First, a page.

RMS Peak bench equipment , RMS for waveforms

Discussion in 'General Electronics Chat' started by davidowens, Oct 3, 2014.

Thread Status:
Not open for further replies.
  1. davidowens

    Thread Starter New Member

    Oct 3, 2014
    12
    0
    There is a RMS Peak voltage and load resistance for different bench equipment

    50 ohms = 5 volts Peak
    75 ohms = 10 volts Peak
    1K ohms = 15 volts peak
    1 Meg ohms = 20 volts peak

    Is there a relationship between the input load resistance and Voltage Peak input on bench equipment like frequency counter inputs?

    Why is it 50 ohms at 5 volts peak? and 1 meg ohms 20 volts peak
    What is the relationship between the input resistance and input load , i don't get it?
     
  2. davidowens

    Thread Starter New Member

    Oct 3, 2014
    12
    0
    Is the RMS always 0.707 for all types of waveforms listed? I measure the Peak volts and use 0.707 for any of these waveforms?

    Sine wave
    Square wave
    Triangle wave
    Pulse
    Sawtooth
    Rectangular Pulse
    Trapezoid Pulse
    Ramp Up and Ramp Down
    Rectified full wave
    Rectified Half wave
     
  3. wayneh

    Expert

    Sep 9, 2010
    12,100
    3,036
    Nope. They all integrate to different values. If you search, you can find a table that will give you the results for each waveform.
     
  4. davidowens

    Thread Starter New Member

    Oct 3, 2014
    12
    0
    What is this table called please?

    Why do these integrate to different values?

    I thought you measure the peak voltage of any waveform and use 0.707 right?
     
  5. wayneh

    Expert

    Sep 9, 2010
    12,100
    3,036
    All shall be revealed. Here.
     
    BR-549 likes this.
  6. MrChips

    Moderator

    Oct 2, 2009
    12,437
    3,360
  7. davidowens

    Thread Starter New Member

    Oct 3, 2014
    12
    0
    Mr chips I looks at the wiki and I'm still confused

    Sine wave 0.707?
    Square wave 0.707?
    Triangle wave 1.414?
    Pulse
    Sawtooth
    Rectangular Pulse
    Trapezoid Pulse
    Ramp Up and Ramp Down
    Rectified full wave
    Rectified Half wave
     
  8. davidowens

    Thread Starter New Member

    Oct 3, 2014
    12
    0
    on wiki its complex formulas just to get the RMS voltage of other waveforms besides a sine wave it seems

    I guess the easy way is just to use a digital Oscope and DVM to get the RMS voltage of all these waveforms?
     
  9. crutschow

    Expert

    Mar 14, 2008
    13,001
    3,229
    That makes two of us.

    The sin wave RMS value is correct at 0.707 of the peak voltage.

    The square wave RMS value for equal excursions around 0V (no DC offset) equals the peak voltage.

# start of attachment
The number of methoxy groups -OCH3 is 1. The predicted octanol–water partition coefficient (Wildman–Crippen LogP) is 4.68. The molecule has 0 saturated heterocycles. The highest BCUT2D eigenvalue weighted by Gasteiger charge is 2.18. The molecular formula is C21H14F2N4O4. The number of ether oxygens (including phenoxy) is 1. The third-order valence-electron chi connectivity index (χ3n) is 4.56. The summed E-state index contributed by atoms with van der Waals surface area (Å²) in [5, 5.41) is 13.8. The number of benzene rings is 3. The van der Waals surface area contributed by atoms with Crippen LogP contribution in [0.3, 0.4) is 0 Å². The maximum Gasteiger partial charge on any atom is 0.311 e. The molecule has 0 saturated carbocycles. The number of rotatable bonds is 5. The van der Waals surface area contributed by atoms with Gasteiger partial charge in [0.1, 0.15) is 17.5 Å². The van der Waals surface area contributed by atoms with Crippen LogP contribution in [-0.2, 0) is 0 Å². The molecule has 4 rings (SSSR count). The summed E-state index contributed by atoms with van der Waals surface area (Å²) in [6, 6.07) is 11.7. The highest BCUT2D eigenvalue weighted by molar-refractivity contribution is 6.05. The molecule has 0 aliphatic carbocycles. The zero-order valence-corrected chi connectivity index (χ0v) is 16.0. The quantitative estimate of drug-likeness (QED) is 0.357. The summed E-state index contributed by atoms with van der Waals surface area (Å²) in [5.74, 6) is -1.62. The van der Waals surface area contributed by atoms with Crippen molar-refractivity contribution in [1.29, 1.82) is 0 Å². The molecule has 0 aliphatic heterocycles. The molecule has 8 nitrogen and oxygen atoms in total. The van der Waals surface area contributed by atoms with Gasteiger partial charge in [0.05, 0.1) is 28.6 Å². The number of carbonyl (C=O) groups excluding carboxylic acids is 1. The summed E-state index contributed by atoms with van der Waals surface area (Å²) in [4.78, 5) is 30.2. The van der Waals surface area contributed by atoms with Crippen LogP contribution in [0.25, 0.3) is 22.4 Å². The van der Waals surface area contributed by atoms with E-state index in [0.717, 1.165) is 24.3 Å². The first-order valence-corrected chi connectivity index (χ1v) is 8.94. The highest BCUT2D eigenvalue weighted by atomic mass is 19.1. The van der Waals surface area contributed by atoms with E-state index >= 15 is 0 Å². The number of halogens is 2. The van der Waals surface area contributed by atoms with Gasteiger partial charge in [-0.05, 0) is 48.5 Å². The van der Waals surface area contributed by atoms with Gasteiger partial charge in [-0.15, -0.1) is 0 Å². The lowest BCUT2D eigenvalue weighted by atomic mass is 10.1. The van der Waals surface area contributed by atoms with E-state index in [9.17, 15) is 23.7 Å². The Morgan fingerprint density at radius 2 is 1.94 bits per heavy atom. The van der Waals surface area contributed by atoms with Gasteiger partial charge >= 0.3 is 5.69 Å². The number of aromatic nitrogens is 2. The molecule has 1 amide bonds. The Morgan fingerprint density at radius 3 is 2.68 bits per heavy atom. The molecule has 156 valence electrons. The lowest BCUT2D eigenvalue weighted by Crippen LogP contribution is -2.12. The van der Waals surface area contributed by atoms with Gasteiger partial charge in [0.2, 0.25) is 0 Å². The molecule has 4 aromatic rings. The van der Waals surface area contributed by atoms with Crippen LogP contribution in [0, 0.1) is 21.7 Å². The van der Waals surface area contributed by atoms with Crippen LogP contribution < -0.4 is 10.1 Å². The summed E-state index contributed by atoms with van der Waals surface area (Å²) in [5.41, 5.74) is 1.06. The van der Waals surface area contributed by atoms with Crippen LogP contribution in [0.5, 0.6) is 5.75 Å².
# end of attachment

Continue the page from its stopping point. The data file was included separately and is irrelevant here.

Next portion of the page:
The triangle wave or sawtooth RMS value is (1 / √3) = .577 times the peak voltage.

    Don't know where you got your values. :confused:
     
  10. wayneh

    Expert

    Sep 9, 2010
    12,100
    3,036
    The easy way is to look up one of the many tables shown by following the link I provided above. As crutschow notes, I don't know where you got your values.

    Note that some of the waveforms on your list are undefined:
    Pulse
    Trapezoid
    Ramp up
    Ramp down.

    You'll need to define those with specific values.
     
  11. davidowens

    Thread Starter New Member

    Oct 3, 2014
    12
    0
    Sine waveform AC RMS is V peak divided by 0.707?
    Square waveform AC RMS is V peak divided by 1?
    Triangle waveform AC RMS is V peak divided by 0.577?
    Half wave rectified sine AC RMS is V peak divided by 0.500?
    Full wave recfified sine AC RMS is V peak divided by 0.707?

    Take a look at the waveform chart and I'm trying to know how to get the RMS value for each waveform
     
  12. crutschow

    Expert

    Mar 14, 2008
    13,001
    3,229
    The full wave rectified is 0.707 then logically the half-wave rectified would be 1/2 of that or .343.
    How did you get 0.5?

    Are you AKA Billy Mayo, etc.?
     
    Last edited: Oct 4, 2014
  13. davidowens

    Thread Starter New Member

    Oct 3, 2014
    12
    0
    I get it off the internet RMS chart

    But anyways , my main point is why does each waveform has a different RMS formula? i would think they should all use 0.707 , and why don't they?

    A square waveform doesn't have an RMS value, its the same as the peak voltage, so the RMS voltage and the Peak voltage is the same for square waveforms , why is that?
     
  14. GopherT

    AAC Fanatic!

    Nov 23, 2012
    6,010
    3,785
    Ok, integration is the key. Look at time slices of a square wave and a sine wave (area between the curve and the zero-cross line). Each waveform will have a characteristic 'correction' factor.
     
Loading...
Thread Status:
Not open for further replies.